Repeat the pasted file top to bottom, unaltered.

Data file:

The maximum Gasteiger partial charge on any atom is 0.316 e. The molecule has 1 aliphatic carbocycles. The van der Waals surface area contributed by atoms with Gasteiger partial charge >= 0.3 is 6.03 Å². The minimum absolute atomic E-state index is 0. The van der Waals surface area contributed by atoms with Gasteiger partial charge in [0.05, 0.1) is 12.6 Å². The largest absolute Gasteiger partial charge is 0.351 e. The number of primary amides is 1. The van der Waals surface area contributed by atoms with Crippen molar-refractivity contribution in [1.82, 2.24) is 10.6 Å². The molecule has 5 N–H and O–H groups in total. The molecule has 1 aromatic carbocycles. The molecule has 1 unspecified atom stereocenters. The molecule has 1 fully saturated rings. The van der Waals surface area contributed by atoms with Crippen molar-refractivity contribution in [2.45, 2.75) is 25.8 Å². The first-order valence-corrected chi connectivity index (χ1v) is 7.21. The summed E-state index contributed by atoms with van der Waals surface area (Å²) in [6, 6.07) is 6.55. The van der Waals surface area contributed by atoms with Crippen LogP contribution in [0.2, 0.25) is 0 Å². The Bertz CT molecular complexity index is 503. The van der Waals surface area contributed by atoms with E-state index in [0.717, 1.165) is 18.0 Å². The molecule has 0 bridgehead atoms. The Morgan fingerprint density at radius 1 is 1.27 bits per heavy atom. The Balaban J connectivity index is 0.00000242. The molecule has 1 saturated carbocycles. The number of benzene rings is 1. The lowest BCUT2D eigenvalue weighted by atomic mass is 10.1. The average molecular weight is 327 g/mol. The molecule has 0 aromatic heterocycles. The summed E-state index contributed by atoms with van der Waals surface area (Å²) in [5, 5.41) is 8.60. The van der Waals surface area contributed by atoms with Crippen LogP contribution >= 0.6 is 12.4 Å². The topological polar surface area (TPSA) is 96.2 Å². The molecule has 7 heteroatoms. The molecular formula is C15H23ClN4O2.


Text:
The maximum Gasteiger partial charge on any atom is 0.316 e. The molecule has 1 aliphatic carbocycles. The van der Waals surface area contributed by atoms with Gasteiger partial charge >= 0.3 is 6.03 Å². The minimum absolute atomic E-state index is 0. The van der Waals surface area contributed by atoms with Gasteiger partial charge in [0.05, 0.1) is 12.6 Å². The largest absolute Gasteiger partial charge is 0.351 e. The number of primary amides is 1. The van der Waals surface area contributed by atoms with Crippen molar-refractivity contribution in [1.82, 2.24) is 10.6 Å². The molecule has 5 N–H and O–H groups in total. The molecule has 1 aromatic carbocycles. The molecule has 1 unspecified atom stereocenters. The molecule has 1 fully saturated rings. The van der Waals surface area contributed by atoms with Crippen molar-refractivity contribution in [2.45, 2.75) is 25.8 Å². The first-order valence-corrected chi connectivity index (χ1v) is 7.21. The summed E-state index contributed by atoms with van der Waals surface area (Å²) in [6, 6.07) is 6.55. The van der Waals surface area contributed by atoms with Crippen LogP contribution in [0.2, 0.25) is 0 Å². The Bertz CT molecular complexity index is 503. The van der Waals surface area contributed by atoms with E-state index in [0.717, 1.165) is 18.0 Å². The molecule has 0 bridgehead atoms. The Morgan fingerprint density at radius 1 is 1.27 bits per heavy atom. The Balaban J connectivity index is 0.00000242. The molecule has 1 saturated carbocycles. The number of benzene rings is 1. The lowest BCUT2D eigenvalue weighted by atomic mass is 10.1. The average molecular weight is 327 g/mol. The molecule has 0 aromatic heterocycles. The summed E-state index contributed by atoms with van der Waals surface area (Å²) in [5, 5.41) is 8.60. The van der Waals surface area contributed by atoms with Crippen LogP contribution >= 0.6 is 12.4 Å². The topological polar surface area (TPSA) is 96.2 Å². The molecule has 7 heteroatoms. The molecular formula is C15H23ClN4O2.